DAVAO

Velez: Of parasites, films and identity

THE American Academy Awards, also known as the Oscars, awarded this year's Best Picture to a South Korean film. Goes to show that in America, many good things are outsourced.

The South Korean film Parasite, a social satire about class struggles, is the first non-English film to win the Oscars' Best Picture. But most people, including my wife, say that even American films sound so foreign because of their accent and slurs.

Both South Korea and our country celebrated their respective centennial of their film industries. But the difference is South Korean films are making it big worldwide. Meanwhile, we are getting killed by an overdose of dead comedy punch lines from Vice Ganda.

It's such a pity because Parasite Best Director Bong Joon-Ho credits Lino Brocka as one of his inspirations, having able to watch his films and other Asian masters during his university days. That's the secret of doing good film. Has anyone watched a Brocka lately?

How popular is Korean culture? Our young generation can even memorize K-Pop lyrics even without understanding them and recognize Korean actors even if they all have the same eyes and hair. I hope they can memorize the Constitution and identify our national heroes, unless the education department tries to make our lessons more "pop."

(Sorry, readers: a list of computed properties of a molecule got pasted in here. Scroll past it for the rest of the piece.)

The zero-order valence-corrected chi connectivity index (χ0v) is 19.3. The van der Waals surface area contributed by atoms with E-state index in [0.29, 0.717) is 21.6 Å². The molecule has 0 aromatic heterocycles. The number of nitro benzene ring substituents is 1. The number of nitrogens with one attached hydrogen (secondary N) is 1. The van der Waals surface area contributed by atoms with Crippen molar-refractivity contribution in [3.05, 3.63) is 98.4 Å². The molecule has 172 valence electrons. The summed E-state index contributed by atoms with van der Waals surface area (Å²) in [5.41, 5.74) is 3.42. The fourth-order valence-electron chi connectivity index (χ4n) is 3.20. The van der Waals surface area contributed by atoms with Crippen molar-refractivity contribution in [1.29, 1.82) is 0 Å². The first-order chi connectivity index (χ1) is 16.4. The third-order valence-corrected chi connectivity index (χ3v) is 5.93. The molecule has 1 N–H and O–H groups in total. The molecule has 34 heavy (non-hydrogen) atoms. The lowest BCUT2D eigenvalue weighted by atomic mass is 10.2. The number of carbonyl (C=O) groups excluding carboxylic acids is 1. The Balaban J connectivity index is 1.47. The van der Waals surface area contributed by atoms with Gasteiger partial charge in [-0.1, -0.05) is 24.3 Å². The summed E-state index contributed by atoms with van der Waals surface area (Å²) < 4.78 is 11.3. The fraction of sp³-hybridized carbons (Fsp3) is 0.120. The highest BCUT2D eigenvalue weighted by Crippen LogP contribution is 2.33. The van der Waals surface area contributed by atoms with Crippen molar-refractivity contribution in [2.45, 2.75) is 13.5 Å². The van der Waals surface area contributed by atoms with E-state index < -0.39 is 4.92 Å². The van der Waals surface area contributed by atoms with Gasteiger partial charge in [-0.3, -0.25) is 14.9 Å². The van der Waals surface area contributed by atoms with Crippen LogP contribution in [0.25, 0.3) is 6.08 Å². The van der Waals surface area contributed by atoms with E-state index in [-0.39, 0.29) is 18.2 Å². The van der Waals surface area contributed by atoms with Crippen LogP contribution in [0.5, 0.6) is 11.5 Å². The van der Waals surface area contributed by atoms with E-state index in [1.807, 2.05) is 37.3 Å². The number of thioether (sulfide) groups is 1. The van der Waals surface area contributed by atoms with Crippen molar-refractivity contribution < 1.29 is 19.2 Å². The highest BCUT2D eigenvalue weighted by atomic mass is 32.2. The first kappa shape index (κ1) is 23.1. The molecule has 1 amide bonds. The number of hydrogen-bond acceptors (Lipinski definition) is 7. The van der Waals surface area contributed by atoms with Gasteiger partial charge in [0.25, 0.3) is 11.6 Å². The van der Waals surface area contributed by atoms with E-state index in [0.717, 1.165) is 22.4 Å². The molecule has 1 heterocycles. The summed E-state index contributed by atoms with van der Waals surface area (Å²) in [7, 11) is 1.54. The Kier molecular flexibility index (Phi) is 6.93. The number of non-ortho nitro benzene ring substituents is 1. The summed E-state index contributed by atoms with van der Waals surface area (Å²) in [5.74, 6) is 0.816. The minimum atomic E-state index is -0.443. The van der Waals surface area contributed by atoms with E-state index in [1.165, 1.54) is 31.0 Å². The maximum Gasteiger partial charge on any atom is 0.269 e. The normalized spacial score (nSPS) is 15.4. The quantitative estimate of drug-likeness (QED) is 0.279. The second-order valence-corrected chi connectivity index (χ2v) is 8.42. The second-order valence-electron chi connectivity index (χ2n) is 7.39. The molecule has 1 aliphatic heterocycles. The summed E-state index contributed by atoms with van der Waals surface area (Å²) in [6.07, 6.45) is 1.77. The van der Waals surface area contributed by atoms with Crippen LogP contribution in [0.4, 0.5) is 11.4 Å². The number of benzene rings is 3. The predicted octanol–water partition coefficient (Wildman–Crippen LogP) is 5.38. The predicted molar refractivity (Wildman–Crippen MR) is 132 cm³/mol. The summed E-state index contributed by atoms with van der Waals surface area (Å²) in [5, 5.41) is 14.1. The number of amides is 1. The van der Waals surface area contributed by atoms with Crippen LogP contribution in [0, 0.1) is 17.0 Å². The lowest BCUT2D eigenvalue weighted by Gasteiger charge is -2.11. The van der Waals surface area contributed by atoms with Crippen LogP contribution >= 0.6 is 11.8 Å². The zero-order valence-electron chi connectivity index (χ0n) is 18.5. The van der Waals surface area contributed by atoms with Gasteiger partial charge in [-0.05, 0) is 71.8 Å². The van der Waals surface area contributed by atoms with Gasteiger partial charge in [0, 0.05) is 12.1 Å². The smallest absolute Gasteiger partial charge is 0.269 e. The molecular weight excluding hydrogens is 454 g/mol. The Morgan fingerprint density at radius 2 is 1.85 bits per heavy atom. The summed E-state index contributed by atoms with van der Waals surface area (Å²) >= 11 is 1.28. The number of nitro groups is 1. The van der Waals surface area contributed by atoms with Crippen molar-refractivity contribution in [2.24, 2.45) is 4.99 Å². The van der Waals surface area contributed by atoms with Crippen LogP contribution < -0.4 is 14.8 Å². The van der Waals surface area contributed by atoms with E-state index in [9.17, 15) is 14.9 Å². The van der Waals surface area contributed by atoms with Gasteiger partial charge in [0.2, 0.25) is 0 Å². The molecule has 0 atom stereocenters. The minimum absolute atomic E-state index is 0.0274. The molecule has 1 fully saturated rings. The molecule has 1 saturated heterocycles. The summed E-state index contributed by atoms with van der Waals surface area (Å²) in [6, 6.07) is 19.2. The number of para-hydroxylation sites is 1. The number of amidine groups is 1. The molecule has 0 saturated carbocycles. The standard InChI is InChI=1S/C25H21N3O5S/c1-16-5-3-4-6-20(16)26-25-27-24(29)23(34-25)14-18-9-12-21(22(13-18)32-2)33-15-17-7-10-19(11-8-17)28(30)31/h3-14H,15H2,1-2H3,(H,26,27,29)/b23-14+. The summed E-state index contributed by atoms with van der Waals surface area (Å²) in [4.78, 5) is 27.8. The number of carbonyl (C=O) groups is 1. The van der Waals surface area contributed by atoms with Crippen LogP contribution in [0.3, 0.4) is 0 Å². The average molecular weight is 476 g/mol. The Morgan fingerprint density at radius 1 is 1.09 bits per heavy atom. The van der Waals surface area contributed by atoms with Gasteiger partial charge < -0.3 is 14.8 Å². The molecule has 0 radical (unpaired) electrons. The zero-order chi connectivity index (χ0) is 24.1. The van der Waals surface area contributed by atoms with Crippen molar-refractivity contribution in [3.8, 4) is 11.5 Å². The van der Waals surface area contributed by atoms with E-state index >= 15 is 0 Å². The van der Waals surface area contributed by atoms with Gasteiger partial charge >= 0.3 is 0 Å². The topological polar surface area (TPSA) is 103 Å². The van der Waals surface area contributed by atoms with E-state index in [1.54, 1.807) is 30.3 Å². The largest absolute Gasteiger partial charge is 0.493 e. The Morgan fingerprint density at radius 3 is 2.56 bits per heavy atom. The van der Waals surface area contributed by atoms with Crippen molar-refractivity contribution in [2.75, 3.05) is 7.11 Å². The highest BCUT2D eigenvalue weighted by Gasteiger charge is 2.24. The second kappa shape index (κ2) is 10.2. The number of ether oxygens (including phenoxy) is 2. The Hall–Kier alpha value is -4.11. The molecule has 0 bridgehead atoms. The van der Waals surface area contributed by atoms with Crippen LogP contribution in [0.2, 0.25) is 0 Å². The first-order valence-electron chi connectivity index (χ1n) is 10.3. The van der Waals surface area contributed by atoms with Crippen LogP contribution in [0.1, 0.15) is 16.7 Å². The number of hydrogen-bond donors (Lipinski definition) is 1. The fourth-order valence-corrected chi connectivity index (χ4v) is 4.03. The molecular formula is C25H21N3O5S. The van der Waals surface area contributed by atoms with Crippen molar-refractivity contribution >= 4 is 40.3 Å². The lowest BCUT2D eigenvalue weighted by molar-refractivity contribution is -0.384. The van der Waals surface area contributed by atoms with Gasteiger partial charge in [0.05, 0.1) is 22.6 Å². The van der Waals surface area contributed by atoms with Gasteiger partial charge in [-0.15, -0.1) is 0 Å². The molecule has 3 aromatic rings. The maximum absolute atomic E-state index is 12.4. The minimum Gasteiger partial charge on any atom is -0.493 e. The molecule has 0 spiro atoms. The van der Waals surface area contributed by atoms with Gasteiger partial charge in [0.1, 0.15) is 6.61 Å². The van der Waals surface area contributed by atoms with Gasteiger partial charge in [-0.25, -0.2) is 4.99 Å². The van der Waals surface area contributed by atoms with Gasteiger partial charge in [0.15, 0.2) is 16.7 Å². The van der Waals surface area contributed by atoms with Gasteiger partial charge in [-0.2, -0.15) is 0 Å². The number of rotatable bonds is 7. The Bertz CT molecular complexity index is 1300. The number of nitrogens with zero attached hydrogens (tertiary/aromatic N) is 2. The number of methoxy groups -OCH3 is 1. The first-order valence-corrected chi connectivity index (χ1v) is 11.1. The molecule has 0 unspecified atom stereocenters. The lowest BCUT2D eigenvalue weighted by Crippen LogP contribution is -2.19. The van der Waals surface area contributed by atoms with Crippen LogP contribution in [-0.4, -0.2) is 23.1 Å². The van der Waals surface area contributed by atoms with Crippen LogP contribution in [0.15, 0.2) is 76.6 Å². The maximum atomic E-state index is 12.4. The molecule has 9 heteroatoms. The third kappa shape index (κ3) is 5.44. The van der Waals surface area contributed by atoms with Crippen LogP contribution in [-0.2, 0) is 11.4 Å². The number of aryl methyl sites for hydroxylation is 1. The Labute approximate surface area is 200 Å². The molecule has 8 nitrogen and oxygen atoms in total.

Meanwhile, government and the education department wants to bring Mandarin curriculum to schools. I think government is rooting for the wrong country.

Among other winners, Taika Waititi, a director of indigenous descent from New Zealand, dedicated his Best Adapted Screenplay award to the indigenous peoples. Joaquin Phoenix, who won Best Actor for playing a Joker, was serious in saying actors should be a voice for many marginalized sectors.

That's a huge difference from here. Because the indigenous peoples are praised by blending in festival dances and having tattoos. But when we talk about protecting their ancestral land and schools, the IP is suddenly spelled as NPA.

Parasite is getting a remake in Hollywood. If Hollywood were to remake that in our country, Malacañang would be a good setting for it. Oligarchs sucking on the riches of our land, and on the sweat of farmers and working class, government's communications team sucking up with bad propaganda.

And the plot also has a twist, when the President terminates the Visiting Forces Agreement with the United States, trying to prove the country is not a parasite to the superpower that is the USA. But then, another twist, perhaps the government is opening its doors further to China vessels and investments.

Not a bad idea for a sequel. But a bad idea rather for running the country.


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